Cool article, interesting math, fun speculation.
Originally shared by David Brin
Has the complexity of life been increasing along a path similar to Moore’s Law? If you trace-back the doublings of integrated circuit complexity, halving the number of transistors per chip every 18 months (Moore’s Law) you get to zero around 1970… pretty much when it all started. A similar back extrapolation was done with Hubble’s Law, when the expansion of the universe was discovered, giving an early estimate for the Big Bang that was correct within an order of magnitude. Now scientists have done the same thing with the expansion of the genome, and this trace-back yields shocking results.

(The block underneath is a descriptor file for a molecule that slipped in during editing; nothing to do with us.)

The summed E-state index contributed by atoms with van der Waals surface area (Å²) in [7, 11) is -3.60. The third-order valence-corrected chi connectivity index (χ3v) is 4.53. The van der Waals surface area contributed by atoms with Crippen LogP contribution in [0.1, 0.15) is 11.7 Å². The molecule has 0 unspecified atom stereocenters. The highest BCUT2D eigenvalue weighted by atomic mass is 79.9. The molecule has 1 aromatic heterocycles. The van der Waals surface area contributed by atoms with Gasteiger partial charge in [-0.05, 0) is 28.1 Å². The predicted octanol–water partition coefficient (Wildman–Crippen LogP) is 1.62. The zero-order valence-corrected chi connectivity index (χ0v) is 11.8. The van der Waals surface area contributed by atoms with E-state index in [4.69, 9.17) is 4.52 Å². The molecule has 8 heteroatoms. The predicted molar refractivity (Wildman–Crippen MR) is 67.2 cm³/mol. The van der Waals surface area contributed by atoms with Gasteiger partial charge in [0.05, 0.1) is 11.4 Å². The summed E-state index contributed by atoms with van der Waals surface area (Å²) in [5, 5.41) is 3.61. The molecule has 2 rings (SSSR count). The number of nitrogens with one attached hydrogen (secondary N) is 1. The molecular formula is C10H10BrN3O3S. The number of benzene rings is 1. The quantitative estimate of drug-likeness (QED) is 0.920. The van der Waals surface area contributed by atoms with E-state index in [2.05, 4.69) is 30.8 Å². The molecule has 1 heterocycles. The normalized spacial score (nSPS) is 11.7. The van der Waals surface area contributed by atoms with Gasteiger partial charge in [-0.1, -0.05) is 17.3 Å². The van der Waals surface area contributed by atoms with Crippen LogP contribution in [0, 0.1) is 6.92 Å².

If you discount the vast tracts of “redundant” DNA in mammalian chromosomes, then the log curve plots straight back in time, past eukaryotes and prokaryotes, to suggest that life had its origins… almost TEN billion years ago. Since the Earth itself is less than five billion years old, this suggests that either:
(1) life began de novo on Earth (the standard model) and then had a phase of exceptionally rapid genome growth (akin to the inflationary phase of expansion that some say followed the Big Bang), or
(2) life began elsewhere and was seeded on the early Earth, in accordance with the Panspermia Theory of Arrhenius, and later Hoyle and Wickramasinghe. (And Heart of the Comet.)
An altogether fascinating prospect, either way.